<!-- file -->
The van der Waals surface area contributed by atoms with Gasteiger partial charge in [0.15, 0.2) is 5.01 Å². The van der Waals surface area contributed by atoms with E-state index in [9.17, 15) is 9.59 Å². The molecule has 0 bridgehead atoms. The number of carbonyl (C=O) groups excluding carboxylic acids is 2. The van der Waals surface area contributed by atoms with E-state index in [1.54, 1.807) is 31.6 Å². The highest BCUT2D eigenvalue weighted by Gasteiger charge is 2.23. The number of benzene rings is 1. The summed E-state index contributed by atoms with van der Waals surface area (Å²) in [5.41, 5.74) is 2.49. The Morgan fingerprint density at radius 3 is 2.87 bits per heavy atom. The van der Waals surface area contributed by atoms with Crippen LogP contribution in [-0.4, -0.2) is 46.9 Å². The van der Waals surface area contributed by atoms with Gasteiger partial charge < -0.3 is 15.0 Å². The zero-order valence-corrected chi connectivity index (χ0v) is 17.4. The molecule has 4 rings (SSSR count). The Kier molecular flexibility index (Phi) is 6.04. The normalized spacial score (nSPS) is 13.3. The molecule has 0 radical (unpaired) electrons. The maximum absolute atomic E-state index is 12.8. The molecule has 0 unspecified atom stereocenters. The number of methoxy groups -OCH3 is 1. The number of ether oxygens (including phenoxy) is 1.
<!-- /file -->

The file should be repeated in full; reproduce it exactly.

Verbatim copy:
The van der Waals surface area contributed by atoms with Gasteiger partial charge in [0.15, 0.2) is 5.01 Å². The van der Waals surface area contributed by atoms with E-state index in [9.17, 15) is 9.59 Å². The molecule has 0 bridgehead atoms. The number of carbonyl (C=O) groups excluding carboxylic acids is 2. The van der Waals surface area contributed by atoms with E-state index in [1.54, 1.807) is 31.6 Å². The highest BCUT2D eigenvalue weighted by Gasteiger charge is 2.23. The number of benzene rings is 1. The summed E-state index contributed by atoms with van der Waals surface area (Å²) in [5.41, 5.74) is 2.49. The Morgan fingerprint density at radius 3 is 2.87 bits per heavy atom. The van der Waals surface area contributed by atoms with Crippen LogP contribution in [-0.4, -0.2) is 46.9 Å². The van der Waals surface area contributed by atoms with Gasteiger partial charge < -0.3 is 15.0 Å². The zero-order valence-corrected chi connectivity index (χ0v) is 17.4. The molecule has 4 rings (SSSR count). The Kier molecular flexibility index (Phi) is 6.04. The normalized spacial score (nSPS) is 13.3. The molecule has 0 radical (unpaired) electrons. The maximum absolute atomic E-state index is 12.8. The molecule has 0 unspecified atom stereocenters. The number of methoxy groups -OCH3 is 1. The number of ether oxygens (including phenoxy) is 1.